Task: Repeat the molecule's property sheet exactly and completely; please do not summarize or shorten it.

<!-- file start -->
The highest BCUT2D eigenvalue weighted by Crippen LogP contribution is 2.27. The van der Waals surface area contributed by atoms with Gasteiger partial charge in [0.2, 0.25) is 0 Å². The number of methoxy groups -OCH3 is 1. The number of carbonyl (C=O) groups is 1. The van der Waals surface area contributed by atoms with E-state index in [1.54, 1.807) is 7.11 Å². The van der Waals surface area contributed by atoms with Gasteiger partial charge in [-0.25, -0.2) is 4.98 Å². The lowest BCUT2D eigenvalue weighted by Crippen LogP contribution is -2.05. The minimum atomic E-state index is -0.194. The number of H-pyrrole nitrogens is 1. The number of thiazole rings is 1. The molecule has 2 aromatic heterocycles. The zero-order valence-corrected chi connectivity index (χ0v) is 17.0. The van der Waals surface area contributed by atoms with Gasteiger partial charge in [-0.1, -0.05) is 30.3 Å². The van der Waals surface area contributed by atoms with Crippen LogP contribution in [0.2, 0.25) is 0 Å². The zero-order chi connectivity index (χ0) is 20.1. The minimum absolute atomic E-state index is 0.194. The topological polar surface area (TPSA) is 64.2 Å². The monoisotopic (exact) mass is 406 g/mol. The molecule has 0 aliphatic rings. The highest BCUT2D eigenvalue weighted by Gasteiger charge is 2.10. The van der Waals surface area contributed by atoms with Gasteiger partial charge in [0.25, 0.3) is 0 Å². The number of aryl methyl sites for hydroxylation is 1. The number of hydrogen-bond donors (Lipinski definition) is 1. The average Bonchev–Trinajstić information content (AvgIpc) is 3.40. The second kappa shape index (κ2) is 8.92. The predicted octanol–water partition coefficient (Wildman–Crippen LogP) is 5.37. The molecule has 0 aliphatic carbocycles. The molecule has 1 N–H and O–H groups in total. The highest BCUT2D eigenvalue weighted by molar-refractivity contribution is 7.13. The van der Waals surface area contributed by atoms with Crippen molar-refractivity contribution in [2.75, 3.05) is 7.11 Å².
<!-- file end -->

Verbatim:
The highest BCUT2D eigenvalue weighted by Crippen LogP contribution is 2.27. The van der Waals surface area contributed by atoms with Gasteiger partial charge in [0.2, 0.25) is 0 Å². The number of methoxy groups -OCH3 is 1. The number of carbonyl (C=O) groups is 1. The van der Waals surface area contributed by atoms with E-state index in [1.54, 1.807) is 7.11 Å². The van der Waals surface area contributed by atoms with Gasteiger partial charge in [-0.25, -0.2) is 4.98 Å². The lowest BCUT2D eigenvalue weighted by Crippen LogP contribution is -2.05. The minimum atomic E-state index is -0.194. The number of H-pyrrole nitrogens is 1. The number of thiazole rings is 1. The molecule has 2 aromatic heterocycles. The zero-order valence-corrected chi connectivity index (χ0v) is 17.0. The van der Waals surface area contributed by atoms with Gasteiger partial charge in [-0.1, -0.05) is 30.3 Å². The van der Waals surface area contributed by atoms with Crippen LogP contribution in [0.2, 0.25) is 0 Å². The zero-order chi connectivity index (χ0) is 20.1. The minimum absolute atomic E-state index is 0.194. The topological polar surface area (TPSA) is 64.2 Å². The monoisotopic (exact) mass is 406 g/mol. The molecule has 0 aliphatic rings. The highest BCUT2D eigenvalue weighted by Gasteiger charge is 2.10. The van der Waals surface area contributed by atoms with Gasteiger partial charge in [0.25, 0.3) is 0 Å². The number of aryl methyl sites for hydroxylation is 1. The number of hydrogen-bond donors (Lipinski definition) is 1. The average Bonchev–Trinajstić information content (AvgIpc) is 3.40. The second kappa shape index (κ2) is 8.92. The predicted octanol–water partition coefficient (Wildman–Crippen LogP) is 5.37. The molecule has 0 aliphatic carbocycles. The molecule has 1 N–H and O–H groups in total. The highest BCUT2D eigenvalue weighted by molar-refractivity contribution is 7.13. The van der Waals surface area contributed by atoms with Crippen molar-refractivity contribution in [2.75, 3.05) is 7.11 Å².